5 Copywriting Tips for Startups

How many times have you read online copywriting about a product or service only to be left with a feeling of uncertainty that the business might not deliver?


You do one of two things: email the business with your question (because you harbor undying patience), or like most of us, continue surfing until you find a website that respects your time and answers all of your questions through their well-written content. Online copywriting for startups represents the backbone of any successful startup business. In today’s era of copywriting, every single page of your website carries as much weight as the home page. Since viewers will find various pages of your website via organic marketing and social media, every single page holds just as much purpose as the home page and should shine with precision content.


Bill Gates coined the phrase “Content is King”.

In his article of 1996, one year after billionaire Sumner Redstone said it first. Your website content is one of the most important investments next to the business itself. I’m talking about sexy content that intrigues the reader about your product or service, ultimately converting them into a client. Compelling copywriting will pique the interest of your almost-client or soon-to-be-customer to purchase your product or contact you for an appointment. But what if you’re not a professional writer or worse, can’t stand writing in the first place? A blank page staring you in the face can be a scary thing. As an entrepreneur starting a new business, there’s no doubt that you’ve worked extensively to get your new venture on the map. Following these tips will set you squarely on the path to writing excellent content that impacts your bottom line:

  1. Trust – honest copywriting written in a style that is fair and reliable will instill confidence in your reader. When talking about your product or service, avoid using words that are gimmicky or misleading. Rather, focus on phrases that are straightforward and directly applicable, leaving no question in the mind of the reader.
  2. Authority – for starters, have you analyzed how the competition does it? It is essential to familiarize yourself with product industry etiquette and practices. For example, the manner of style in which an organic skin care company writes their content is distinctly different than that of a real estate law firm. Let’s also remember that plagiarizing represents the kiss of death by the search engines and can even land a nasty lawsuit. Never copy someone else’s content! Your words should reverberate with expertise no matter how abbreviated your tenure. Confidence in words favorably influences client conversion.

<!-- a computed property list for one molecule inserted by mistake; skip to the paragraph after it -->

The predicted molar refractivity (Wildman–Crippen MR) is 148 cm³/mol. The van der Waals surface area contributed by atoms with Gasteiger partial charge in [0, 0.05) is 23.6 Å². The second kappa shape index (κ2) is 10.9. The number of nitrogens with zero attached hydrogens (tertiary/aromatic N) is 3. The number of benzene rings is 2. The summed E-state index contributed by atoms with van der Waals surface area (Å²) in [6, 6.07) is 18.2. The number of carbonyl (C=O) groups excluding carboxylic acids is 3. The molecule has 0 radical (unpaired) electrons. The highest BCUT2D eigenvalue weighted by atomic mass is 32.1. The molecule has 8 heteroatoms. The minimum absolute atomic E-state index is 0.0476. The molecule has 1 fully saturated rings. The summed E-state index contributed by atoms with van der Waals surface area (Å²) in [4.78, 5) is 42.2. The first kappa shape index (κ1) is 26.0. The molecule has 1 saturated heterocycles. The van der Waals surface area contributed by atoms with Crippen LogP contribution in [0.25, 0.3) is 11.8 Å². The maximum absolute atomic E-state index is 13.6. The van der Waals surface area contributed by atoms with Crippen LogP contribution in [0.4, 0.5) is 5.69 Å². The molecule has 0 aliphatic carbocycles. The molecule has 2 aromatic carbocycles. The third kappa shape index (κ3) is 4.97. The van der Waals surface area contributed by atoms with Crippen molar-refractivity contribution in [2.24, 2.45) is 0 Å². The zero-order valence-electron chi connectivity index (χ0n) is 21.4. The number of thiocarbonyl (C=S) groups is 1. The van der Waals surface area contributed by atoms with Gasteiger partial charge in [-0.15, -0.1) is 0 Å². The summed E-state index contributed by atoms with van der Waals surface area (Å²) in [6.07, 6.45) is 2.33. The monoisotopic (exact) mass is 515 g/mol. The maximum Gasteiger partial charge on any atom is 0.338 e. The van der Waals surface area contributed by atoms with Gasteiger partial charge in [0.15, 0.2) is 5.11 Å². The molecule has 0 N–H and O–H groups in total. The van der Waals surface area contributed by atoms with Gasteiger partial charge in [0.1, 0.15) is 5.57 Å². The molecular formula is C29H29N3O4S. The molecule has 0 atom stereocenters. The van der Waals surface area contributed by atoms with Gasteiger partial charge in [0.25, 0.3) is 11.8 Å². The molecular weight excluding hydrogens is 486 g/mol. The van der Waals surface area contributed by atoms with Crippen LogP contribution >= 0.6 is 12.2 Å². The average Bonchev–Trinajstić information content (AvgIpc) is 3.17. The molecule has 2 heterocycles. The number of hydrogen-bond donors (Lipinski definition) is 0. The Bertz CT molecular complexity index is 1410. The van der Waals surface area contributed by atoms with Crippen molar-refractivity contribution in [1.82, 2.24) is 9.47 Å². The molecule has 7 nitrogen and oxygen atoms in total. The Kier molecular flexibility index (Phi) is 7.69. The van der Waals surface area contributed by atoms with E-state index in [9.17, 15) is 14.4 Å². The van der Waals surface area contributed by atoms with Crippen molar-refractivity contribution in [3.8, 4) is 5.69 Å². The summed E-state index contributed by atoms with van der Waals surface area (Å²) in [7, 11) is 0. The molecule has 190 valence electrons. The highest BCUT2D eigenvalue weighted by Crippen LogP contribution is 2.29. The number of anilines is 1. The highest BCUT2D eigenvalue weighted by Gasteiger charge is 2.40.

3. Intimacy – have you targeted your audience? It’s essential to learn the psychology of your client profile(s). If you’re not crystal clear, define them using pen and paper before you write any sort of content. Know to whom your products or services appeal. Then, speak to those types with sentences to which they can relate. Think of your reader as a friend and make them feel special. Write your words in a selfless manner, communicating that you care more about your client’s or customer’s satisfaction than simply putting their hard-earned money in your pocket. In short, place your client on a proverbial pedestal in the most genuine of ways. He or she will feel appreciated, realizing how much time and effort you put into generating your content.
  4. Interest – what is special about your business? What makes your small enterprise stand apart from the competition? Whether your venture is an art gallery, finance company or cosmetic line, every last word should resonate with the human element. Do not hesitate to use simplistic, colorful words that create a clear picture in the mind of the reader about your business.
  5. Clarity – sort of like preparing a red wine reduction sauce for an incredible rack of lamb (my daughter’s favorite dish), reduce, reduce, reduce! Today’s world operates on speed and has no tolerance for redundancy. Thus, hyperbole should be avoided. ‘Sit’ on your content for a few days before publishing. Then, edit with a sharply critical eye. Can your cat read and understand it? If your content is anything near cryptic, start over.


Copywriting for startups originates at the beginning.

Fire writer’s block because it has no place in your mind. Just. Write. Get it out. Purge, keeping in mind that later you can always click the delete button. Then, apply these five tips when reviewing and editing your words. Never, ever publish your content before running a spell check. If grammar is not your hotspot, ask a friend to review your content for structure and accuracy. And of course, if writing your own content threatens your sanity, you can always turn to a professional copywriter.